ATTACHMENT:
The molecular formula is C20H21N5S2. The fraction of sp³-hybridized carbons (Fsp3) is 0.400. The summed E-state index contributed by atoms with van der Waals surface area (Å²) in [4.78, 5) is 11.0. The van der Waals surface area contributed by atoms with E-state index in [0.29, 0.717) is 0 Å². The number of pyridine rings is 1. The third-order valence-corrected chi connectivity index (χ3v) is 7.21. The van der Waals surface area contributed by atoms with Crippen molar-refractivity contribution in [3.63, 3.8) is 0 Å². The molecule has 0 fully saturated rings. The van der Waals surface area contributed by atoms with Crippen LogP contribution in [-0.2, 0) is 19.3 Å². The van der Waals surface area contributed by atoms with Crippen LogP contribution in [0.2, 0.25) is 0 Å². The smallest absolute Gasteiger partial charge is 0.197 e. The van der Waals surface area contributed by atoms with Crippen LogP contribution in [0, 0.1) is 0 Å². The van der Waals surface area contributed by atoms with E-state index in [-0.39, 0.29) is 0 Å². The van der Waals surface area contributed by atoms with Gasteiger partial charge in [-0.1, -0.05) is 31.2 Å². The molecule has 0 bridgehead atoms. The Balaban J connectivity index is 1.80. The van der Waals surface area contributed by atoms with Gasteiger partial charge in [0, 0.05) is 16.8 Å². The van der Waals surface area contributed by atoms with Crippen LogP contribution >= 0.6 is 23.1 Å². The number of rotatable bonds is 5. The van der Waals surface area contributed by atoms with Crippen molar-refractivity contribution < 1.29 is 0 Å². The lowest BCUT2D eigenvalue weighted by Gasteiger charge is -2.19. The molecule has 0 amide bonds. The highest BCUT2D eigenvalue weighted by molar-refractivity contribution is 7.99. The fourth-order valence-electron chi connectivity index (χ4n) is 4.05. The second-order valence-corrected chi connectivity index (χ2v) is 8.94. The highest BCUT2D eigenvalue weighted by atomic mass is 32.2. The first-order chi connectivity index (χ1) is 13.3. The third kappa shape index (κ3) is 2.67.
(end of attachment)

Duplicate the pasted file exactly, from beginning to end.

The molecular formula is C20H21N5S2. The fraction of sp³-hybridized carbons (Fsp3) is 0.400. The summed E-state index contributed by atoms with van der Waals surface area (Å²) in [4.78, 5) is 11.0. The van der Waals surface area contributed by atoms with E-state index in [0.29, 0.717) is 0 Å². The number of pyridine rings is 1. The third-order valence-corrected chi connectivity index (χ3v) is 7.21. The van der Waals surface area contributed by atoms with Crippen molar-refractivity contribution in [3.63, 3.8) is 0 Å². The molecule has 0 fully saturated rings. The van der Waals surface area contributed by atoms with Crippen LogP contribution in [-0.2, 0) is 19.3 Å². The van der Waals surface area contributed by atoms with Crippen LogP contribution in [0.2, 0.25) is 0 Å². The smallest absolute Gasteiger partial charge is 0.197 e. The van der Waals surface area contributed by atoms with Crippen LogP contribution in [0, 0.1) is 0 Å². The van der Waals surface area contributed by atoms with E-state index in [-0.39, 0.29) is 0 Å². The van der Waals surface area contributed by atoms with Gasteiger partial charge in [-0.1, -0.05) is 31.2 Å². The molecule has 0 bridgehead atoms. The Balaban J connectivity index is 1.80. The van der Waals surface area contributed by atoms with Gasteiger partial charge in [0, 0.05) is 16.8 Å². The van der Waals surface area contributed by atoms with Crippen LogP contribution >= 0.6 is 23.1 Å². The number of rotatable bonds is 5. The van der Waals surface area contributed by atoms with Crippen molar-refractivity contribution < 1.29 is 0 Å². The lowest BCUT2D eigenvalue weighted by Gasteiger charge is -2.19. The molecule has 0 amide bonds. The highest BCUT2D eigenvalue weighted by molar-refractivity contribution is 7.99. The fourth-order valence-electron chi connectivity index (χ4n) is 4.05. The second-order valence-corrected chi connectivity index (χ2v) is 8.94. The highest BCUT2D eigenvalue weighted by atomic mass is 32.2. The first-order chi connectivity index (χ1) is 13.3. The third kappa shape index (κ3) is 2.67.